Matheesha, we have known each other a number of years both here and formerly at E-Sangha. During that time, I have noted your simmering aversion to SN Goenka and yet your criticisms of his, or more correctly U Ba Khin's, method is based on ignorance. Its not a very strong position in which to criticise another teacher and it only highlights your own inadequacies.

BTW, Ledi Sayadaw's Vipassana Dipani - it isn't exactly a meditation manual.
"Only those who take to meditation with good intentions can be assured of success. With the development of the purity and the power of the mind backed by the insight into the ultimate truth of nature, one might be able to do a lot of things in the right direction for the benefit of mankind."

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Re: Vipassana - Insight Knowledge

Postby Sanghamitta » Thu Nov 04, 2010 10:47 am

There is a major problem in this debate with you rowyourboat. The fact is that you hold a very clear view of the teachings of Goenka which is not a positive view. However temperament or sensibility or your interpretation of Right speech holds you back from making a clear statement of your view. You are therefore reduced to joining any or most threads on Vipassana and adding your observation which never quite say what I think you clearly want to say.
Which is your prerogative within the T.O.S of the forum.
However there are a number of very experienced practitioners on the forum who do not share your view of Goenka. In fact they have after mature reflection taken quite he opposite view.
I think you might want to consider whether your frequent interventions on this topic are likely to be fruitful. Or whether they might be counterproductive.
I suggest that you might further want to consider the advantages in seeing that this forum is pluralistic in terms of schools and methods..and that this unlikely to change.
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Re: Vipassana - Insight Knowledge

Postby rowyourboat » Fri Nov 05, 2010 7:09 am

Hi Sanghamitta

I am stating my objections as clearly as I can. As you say I am entitled to it. I am not always thinking of how to voice my opinion of Goenka all the time as I do have other things to do. So please do not paint me as a 'serial simmerer'. :tongue:

Ben, yes we have known each other for sometime. It still allows me to have a different opinion from you I hope. You a valuable member in all these groups. I do not air my views out of malice, but out of concern. I hope I can share my understanding so that all of us here can have a decent discussion and I am open to being corrected as well.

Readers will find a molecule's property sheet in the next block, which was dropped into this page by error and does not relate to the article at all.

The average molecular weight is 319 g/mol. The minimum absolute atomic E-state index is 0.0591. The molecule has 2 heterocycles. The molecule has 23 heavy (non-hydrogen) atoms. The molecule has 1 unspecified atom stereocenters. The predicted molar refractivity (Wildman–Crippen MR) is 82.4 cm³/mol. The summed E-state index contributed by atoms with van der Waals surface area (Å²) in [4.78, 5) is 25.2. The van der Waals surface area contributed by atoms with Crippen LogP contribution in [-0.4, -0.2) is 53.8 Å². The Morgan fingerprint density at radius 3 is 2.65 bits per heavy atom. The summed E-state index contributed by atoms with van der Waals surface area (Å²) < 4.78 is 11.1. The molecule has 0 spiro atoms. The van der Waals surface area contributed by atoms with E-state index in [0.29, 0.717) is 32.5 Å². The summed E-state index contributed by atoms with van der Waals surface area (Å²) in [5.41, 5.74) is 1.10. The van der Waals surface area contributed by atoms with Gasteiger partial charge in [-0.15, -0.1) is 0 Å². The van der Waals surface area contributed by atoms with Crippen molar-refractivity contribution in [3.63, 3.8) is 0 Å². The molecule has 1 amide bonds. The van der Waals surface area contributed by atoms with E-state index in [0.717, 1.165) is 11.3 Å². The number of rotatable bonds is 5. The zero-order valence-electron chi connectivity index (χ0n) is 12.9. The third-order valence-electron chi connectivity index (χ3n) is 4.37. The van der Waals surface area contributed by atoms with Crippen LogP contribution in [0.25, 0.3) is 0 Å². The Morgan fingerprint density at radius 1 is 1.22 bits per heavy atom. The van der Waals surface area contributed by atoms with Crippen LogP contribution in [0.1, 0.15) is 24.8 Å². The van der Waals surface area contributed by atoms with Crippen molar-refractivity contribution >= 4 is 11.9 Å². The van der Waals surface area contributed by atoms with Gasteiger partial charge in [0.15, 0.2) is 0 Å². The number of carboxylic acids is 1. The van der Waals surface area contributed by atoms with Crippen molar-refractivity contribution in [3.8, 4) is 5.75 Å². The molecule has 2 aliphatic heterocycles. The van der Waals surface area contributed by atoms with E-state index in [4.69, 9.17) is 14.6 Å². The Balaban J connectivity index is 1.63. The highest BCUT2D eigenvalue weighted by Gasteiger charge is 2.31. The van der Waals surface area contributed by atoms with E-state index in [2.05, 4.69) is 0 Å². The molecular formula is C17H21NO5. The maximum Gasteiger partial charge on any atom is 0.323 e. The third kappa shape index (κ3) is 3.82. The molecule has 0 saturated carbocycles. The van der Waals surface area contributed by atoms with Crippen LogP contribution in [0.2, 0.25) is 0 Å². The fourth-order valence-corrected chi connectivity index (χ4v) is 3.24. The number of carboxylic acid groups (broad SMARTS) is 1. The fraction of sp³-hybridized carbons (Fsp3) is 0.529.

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Re: Vipassana - Insight Knowledge

Postby Sanghamitta » Fri Nov 05, 2010 8:11 am

Do you discuss Rowboat..or do you appear much of the time when any mention is made of Goenka, fire a salvo and then disappear off into the brush ?
Sometimes raising points which you are then asked to expand on...which you do days later, sort of, having in the meantime fired salvos on other threads.
Personally I long ago stopped taking your anti Goenka stance seriously, having initially reflected on the points that you were raising.. and I suspect that I am not alone....

People who are interested in the Goenka approach are either reaping its benefits, or they are deciding for themselves whether to investigate further.

Maybe you could print a formal warning like on cigarette packets, which you post at regular intervals and leave folk to decide for themselves.
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Re: Vipassana - Insight Knowledge

Postby rowyourboat » Fri Nov 05, 2010 8:02 pm

Hi Sangamitta

Your name sake, a few hundred earlier, brought the sapling of the original Bodhi tree to Sri Lanka. Sri Lankans have benefitted from having this symbol in their country. However when there are weak branches I believe they are sacrificed for the strength of what is left behind- the main trunk.